A peek into tropomyosin binding and unfolding on the actin filament.

Singh A, Hitchcock-Degregori SE - PLoS ONE (2009)

DSC scans of single cluster shift mutants with TnT70–170 in the presence and absence of F-actin.Tropomyosin (15 µM) and TnT70–170 (18 µM) were mixed with phalloidin (36 µM) stabilized F-actin (24 µM) in 100 mM NaCl, 10 mM Hepes pH 7.0, 2 mM MgCl2, 1 mM DTT and heated as described in Materials and Methods. The second (with F-actin-solid lines) and third (post-F-actin denaturation-dotted lines, TM- TnT70–170) scans are shown. A. wildtype (black); B. P2Shift (green); C. P3Shift (red); D. Combination of A-C in the presence of F-actin with the color scheme as indicated in A-C. The P2Shift and P3Shift mutants bind F-actin with higher affinity than wildtype. E. Experimental procedure: An excess of unacetylated recombinant tropomyosins and the TnT70–170 fragment was added to phalloidin-stabilized F-actin and the sample was heated a total of three times. An excess was added to ensure maximal binding of tropomyosin. The experiments were done in the presence of TnT70–170 because unacetylated tropomyosin binds poorly to F-actin. First, the sample was heated from 0–70°C (black line) and then cooled. This curve shows the dissociation of tropomyosin from F-actin (main peak) and the unfolding of TM-TnT70–170 . Second, the sample was heated to 90°C (green line) to denature the F-actin and subsequently cooled. In the third scan (magenta line), post-F-actin denaturation, the sample was heated to 70°C and only the TM+TnT70–170 signal is present. The first two scans are similar, and mark the tropomyosin unfolding/dissociation thermal peak, consistent with previously published results [22], [24], [62]. The thermal unfolding of tropomyosin is almost completely reversible, while F-actin denaturation is irreversible.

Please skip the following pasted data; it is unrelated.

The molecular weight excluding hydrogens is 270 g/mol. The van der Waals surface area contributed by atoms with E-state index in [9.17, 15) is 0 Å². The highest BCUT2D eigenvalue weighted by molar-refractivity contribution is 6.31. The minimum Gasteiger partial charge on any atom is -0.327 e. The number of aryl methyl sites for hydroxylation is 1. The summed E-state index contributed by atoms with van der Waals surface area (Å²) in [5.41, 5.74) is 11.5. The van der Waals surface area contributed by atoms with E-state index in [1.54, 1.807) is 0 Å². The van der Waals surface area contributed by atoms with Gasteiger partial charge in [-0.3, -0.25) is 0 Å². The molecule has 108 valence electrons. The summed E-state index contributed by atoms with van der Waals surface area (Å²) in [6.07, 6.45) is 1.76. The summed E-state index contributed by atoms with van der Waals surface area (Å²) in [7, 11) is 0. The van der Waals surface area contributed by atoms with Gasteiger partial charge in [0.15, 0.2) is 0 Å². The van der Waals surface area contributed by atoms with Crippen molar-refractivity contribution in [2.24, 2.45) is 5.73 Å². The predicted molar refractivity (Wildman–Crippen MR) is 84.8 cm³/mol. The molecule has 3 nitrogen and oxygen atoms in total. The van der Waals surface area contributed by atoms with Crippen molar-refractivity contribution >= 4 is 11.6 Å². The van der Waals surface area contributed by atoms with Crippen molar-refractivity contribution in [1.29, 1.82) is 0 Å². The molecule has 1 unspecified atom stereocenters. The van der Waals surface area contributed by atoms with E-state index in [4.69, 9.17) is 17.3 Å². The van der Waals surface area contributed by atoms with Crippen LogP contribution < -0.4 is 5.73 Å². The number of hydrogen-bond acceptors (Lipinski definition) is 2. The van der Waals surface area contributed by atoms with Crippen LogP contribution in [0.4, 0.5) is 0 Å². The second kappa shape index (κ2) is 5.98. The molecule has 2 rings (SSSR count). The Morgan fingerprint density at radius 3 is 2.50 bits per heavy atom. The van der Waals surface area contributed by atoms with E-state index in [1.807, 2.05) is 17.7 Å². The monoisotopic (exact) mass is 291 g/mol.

© Copyright Policy
Related In: Results  -  Collection

Show All Figures
getmorefigures.php?uid=PMC2710508&req=5